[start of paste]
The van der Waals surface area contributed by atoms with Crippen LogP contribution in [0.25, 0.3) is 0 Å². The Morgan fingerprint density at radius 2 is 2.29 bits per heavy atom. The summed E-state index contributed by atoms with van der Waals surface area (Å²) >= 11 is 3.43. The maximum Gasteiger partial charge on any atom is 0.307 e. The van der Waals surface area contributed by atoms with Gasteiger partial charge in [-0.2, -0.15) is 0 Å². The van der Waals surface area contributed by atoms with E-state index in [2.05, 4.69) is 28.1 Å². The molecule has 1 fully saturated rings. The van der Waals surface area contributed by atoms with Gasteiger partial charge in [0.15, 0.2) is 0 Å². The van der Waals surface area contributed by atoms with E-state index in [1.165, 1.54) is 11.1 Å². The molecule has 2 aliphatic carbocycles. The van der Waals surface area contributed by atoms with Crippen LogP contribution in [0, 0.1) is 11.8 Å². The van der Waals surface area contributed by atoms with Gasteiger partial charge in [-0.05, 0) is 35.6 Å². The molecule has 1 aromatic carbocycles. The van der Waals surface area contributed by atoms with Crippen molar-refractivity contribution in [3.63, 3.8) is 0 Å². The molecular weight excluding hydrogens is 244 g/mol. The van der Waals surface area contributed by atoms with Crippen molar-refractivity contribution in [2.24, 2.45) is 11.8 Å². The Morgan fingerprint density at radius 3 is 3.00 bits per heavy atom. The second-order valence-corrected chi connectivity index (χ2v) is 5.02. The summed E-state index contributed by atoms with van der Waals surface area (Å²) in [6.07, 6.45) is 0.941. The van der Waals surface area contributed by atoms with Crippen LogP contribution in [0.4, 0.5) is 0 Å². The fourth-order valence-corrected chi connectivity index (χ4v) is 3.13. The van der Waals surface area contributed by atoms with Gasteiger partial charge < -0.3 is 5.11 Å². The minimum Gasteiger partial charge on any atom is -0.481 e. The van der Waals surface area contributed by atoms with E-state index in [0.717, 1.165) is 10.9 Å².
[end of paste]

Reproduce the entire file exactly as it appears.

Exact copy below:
The van der Waals surface area contributed by atoms with Crippen LogP contribution in [0.25, 0.3) is 0 Å². The Morgan fingerprint density at radius 2 is 2.29 bits per heavy atom. The summed E-state index contributed by atoms with van der Waals surface area (Å²) >= 11 is 3.43. The maximum Gasteiger partial charge on any atom is 0.307 e. The van der Waals surface area contributed by atoms with Gasteiger partial charge in [-0.2, -0.15) is 0 Å². The van der Waals surface area contributed by atoms with E-state index in [2.05, 4.69) is 28.1 Å². The molecule has 1 fully saturated rings. The van der Waals surface area contributed by atoms with Gasteiger partial charge in [0.15, 0.2) is 0 Å². The van der Waals surface area contributed by atoms with E-state index in [1.165, 1.54) is 11.1 Å². The molecule has 2 aliphatic carbocycles. The van der Waals surface area contributed by atoms with Crippen LogP contribution in [0, 0.1) is 11.8 Å². The van der Waals surface area contributed by atoms with Gasteiger partial charge in [-0.05, 0) is 35.6 Å². The molecule has 1 aromatic carbocycles. The van der Waals surface area contributed by atoms with Crippen molar-refractivity contribution in [3.63, 3.8) is 0 Å². The molecular weight excluding hydrogens is 244 g/mol. The van der Waals surface area contributed by atoms with Crippen molar-refractivity contribution in [2.24, 2.45) is 11.8 Å². The Morgan fingerprint density at radius 3 is 3.00 bits per heavy atom. The second-order valence-corrected chi connectivity index (χ2v) is 5.02. The summed E-state index contributed by atoms with van der Waals surface area (Å²) in [6.07, 6.45) is 0.941. The van der Waals surface area contributed by atoms with Crippen LogP contribution in [0.4, 0.5) is 0 Å². The fourth-order valence-corrected chi connectivity index (χ4v) is 3.13. The van der Waals surface area contributed by atoms with Gasteiger partial charge < -0.3 is 5.11 Å². The minimum Gasteiger partial charge on any atom is -0.481 e. The van der Waals surface area contributed by atoms with E-state index in [0.717, 1.165) is 10.9 Å².